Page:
Jaundice, also known as icterus, is a yellowing of the skin, conjunctiva (clear covering over the sclera, or whites of the eyes) and mucous membranes caused by increased levels of bilirubin in the human body (or the body of another red blooded animal). Usually the concentration of bilirubin in the blood must exceed 2 - 3 mg/dL for the coloration to be easily visible.
When red blood cells die, the heme in their hemoglobin is converted to bilirubin in the spleen and in the hepatocytes in the liver. The bilirubin is processed by the liver, enters bile and is eventually excreted through feces.
Consequently, there are three different classes of causes for jaundice. Pre-hepatic or hemolytic causes, where too many red blood cells are broken down, hepatic causes where the processing of bilirubin in the liver does not function correctly, and post-hepatic or extrahepatic causes, where the removal of bile is disturbed.
Pre-hepatic (or hemolytic) jaundice is caused by anything which causes an increased rate of hemolysis (breakdown of red blood cells). In tropical countries, malaria can cause jaundice in this manner. Certain genetic diseases, such as sickle cell anemia and glucose 6-phosphate dehydrogenase deficiency can lead to increased red cell lysis and therefore hemolytic jaundice. Defects in bilirubin metabolism also present as jaundice. Jaundice usually comes with high fevers.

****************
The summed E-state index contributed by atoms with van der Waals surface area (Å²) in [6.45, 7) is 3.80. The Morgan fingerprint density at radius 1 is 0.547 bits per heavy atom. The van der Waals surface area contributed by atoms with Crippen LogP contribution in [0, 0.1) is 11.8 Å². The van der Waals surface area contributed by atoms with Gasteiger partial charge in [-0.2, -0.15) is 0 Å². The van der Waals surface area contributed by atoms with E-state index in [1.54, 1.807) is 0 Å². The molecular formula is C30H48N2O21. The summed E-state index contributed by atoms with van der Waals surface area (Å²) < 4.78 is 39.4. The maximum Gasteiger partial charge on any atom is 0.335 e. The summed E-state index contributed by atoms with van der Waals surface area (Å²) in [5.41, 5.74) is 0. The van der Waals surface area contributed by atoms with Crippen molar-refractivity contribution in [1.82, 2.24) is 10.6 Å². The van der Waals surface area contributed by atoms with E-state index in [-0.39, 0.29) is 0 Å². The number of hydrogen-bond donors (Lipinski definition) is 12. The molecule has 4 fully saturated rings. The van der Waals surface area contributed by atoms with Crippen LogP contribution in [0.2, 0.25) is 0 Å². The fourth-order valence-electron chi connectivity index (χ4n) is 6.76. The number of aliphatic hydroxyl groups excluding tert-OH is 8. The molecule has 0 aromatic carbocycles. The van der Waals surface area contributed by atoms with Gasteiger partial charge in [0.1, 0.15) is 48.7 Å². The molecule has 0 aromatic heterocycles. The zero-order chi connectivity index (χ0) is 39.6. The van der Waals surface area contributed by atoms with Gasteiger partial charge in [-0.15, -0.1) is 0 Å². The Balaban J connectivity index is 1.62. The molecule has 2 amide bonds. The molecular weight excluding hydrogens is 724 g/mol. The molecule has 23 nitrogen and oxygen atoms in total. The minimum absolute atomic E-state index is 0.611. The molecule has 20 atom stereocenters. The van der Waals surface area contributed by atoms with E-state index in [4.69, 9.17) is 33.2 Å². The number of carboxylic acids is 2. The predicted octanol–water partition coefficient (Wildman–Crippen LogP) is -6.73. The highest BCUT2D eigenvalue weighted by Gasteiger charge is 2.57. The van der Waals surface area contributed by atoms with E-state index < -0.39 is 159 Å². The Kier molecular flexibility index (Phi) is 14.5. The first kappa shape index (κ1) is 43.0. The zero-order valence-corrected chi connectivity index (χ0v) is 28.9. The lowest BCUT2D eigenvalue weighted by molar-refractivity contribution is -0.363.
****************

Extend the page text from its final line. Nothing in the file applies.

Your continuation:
The laboratory findings include
- Urine: no bilirubin present, urobilirubin > 2 units (except in infants where gut flora has not developed).
- Serum: increased unconjugated bilirubin.
Hepatic causes include acute hepatitis, hepatotoxicity and alcoholic liver disease, whereby cell necrosis reduces the liver's ability to metabolise and excrete bilirubin leading to a build up in the blood. Less common causes include primary biliary cirrhosis, Gilbert's syndrome (a genetic disorder of bilirubin metabolism which can result in mild jaundice, which is found in about 5% of the population) and metastatic carcinoma. Jaundice seen in the newborn, known as neonatal jaundice, is common, occurring in almost every newborn as hepatic machinery for the conjugation and excretion of bilirubin does not fully mature until approximately two weeks of age.
Laboratory Findings: Urine: bilirubin present, Urobilirubin > 2 units but variable (except in children).
Post-hepatic (or obstructive) jaundice, also called cholestasis, is caused by an interruption to the drainage of bile in the biliary system. The most common causes are gallstones in the common bile duct, and pancreatic cancer in the head of the pancreas. Also, a group of parasites known as "liver flukes" live in the common bile duct, causing obstructive jaundice. Other causes include strictures of the common bile duct, ductal carcinoma, pancreatitis and pancreatic pseudocysts. A rare cause of obstructive jaundice is Mirizzi's syndrome.
The presence of pale stools and dark urine suggests an obstructive or post-hepatic cause as normal feces get their color from bile pigments. Patients often complain of severe itching.
Neonatal jaundice is usually harmless: this condition is often seen in infants around the second day after birth, lasting until day 8 in normal births, or to around day 14 in premature births. Serum bilirubin normally drops to a low level without any intervention required: the jaundice is presumably a consequence of metabolic and physiological adjustments after birth. In extreme cases, a brain-damaging condition known as kernicterus can occur; there are concerns that this condition has been rising in recent years due to inadequate detection and treatment of neonatal hyperbilirubinemia.